Watch CBSN Live

Australians End Combat Role In Iraq

Australian troops in Iraq officially ended combat operations Sunday, the Department of Defense said, fulfilling a campaign promise of Prime Minister Kevin Rudd.

Troops held a ceremony that included lowering the Australian flag, which had flown over Camp Terendak in Talil, southern Iraq, a Department of Defense spokesperson said, speaking on condition of anonymity as required by the department.

Australia, a staunch US ally, was one of the first countries to commit troops to the Iraq war five years ago.

But Rudd was swept to office last November on the promise to bring Australia's 550 combat troops home by the middle of this year.

Several hundred other troops will remain in Iraq to act as security and headquarters liaisons and to guard diplomats.

Australia will also leave behind two maritime surveillance aircraft and a warship to help patrol oil platforms in the Gulf.

Rudd said the Iraq deployment has made Australia more of a target for terrorism.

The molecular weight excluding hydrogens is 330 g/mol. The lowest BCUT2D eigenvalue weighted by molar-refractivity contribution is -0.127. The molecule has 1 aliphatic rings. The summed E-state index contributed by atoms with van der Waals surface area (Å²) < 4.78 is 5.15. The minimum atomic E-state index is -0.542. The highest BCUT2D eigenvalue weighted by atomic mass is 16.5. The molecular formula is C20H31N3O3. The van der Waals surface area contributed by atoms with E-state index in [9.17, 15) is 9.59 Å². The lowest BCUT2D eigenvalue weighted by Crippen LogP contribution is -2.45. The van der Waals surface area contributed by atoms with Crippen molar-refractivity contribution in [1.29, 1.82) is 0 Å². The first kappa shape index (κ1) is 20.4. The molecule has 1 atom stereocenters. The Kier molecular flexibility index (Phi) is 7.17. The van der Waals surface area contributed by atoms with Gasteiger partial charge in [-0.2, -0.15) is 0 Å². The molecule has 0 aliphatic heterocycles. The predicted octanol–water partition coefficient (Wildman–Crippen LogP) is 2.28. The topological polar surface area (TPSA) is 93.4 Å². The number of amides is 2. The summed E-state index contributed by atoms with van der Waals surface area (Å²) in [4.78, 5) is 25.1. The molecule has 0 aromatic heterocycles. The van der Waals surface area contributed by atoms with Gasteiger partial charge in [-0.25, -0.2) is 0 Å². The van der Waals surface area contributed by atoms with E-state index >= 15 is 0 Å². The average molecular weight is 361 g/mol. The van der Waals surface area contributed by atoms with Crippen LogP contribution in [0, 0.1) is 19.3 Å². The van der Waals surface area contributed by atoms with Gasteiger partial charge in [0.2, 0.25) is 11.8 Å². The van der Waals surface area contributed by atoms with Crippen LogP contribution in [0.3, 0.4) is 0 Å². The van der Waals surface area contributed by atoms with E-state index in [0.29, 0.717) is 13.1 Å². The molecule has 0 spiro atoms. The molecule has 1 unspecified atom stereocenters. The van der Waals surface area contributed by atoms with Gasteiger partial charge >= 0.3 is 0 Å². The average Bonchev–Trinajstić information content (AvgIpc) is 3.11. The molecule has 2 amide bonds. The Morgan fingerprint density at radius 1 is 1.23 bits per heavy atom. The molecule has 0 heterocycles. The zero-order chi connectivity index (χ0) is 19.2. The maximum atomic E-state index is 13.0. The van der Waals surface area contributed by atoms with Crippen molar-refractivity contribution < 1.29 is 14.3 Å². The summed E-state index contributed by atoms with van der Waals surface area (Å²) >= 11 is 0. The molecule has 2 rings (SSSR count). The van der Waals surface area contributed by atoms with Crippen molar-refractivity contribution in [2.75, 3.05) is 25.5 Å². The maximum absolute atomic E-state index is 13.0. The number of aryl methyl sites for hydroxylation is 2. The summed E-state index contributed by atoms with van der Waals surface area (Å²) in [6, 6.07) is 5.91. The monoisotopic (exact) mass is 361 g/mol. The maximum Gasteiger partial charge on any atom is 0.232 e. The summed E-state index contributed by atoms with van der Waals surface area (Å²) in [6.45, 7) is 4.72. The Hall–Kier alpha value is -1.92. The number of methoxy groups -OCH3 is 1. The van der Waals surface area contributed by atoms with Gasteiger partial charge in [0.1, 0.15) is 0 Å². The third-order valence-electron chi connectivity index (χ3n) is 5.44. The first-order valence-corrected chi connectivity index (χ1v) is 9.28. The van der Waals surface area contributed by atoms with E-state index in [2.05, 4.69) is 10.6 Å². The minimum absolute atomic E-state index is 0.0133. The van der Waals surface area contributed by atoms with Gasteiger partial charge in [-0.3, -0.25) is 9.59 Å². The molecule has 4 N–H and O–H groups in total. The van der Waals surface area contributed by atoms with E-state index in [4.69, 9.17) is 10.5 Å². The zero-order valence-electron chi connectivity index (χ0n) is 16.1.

The soldiers and 65 army trainers were stationed at Talil, about 185 miles south of Baghdad, and were responsible for providing security training for Iraqi forces, as well as reconstruction and aid work. They were also on standby to offer backup to Iraqi forces in the south for the past two years.

In February, the head of Australia's defense force, Air Chief Marshal Angus Houston, told a Senate inquiry that the troops were no longer needed in Iraq.

The combat troops were expected to return home over the next few weeks. Australian media reports said the first of the soldiers had already landed in the country Sunday afternoon.

Rudd remains committed to keeping Australia's 1,000 troops in Afghanistan.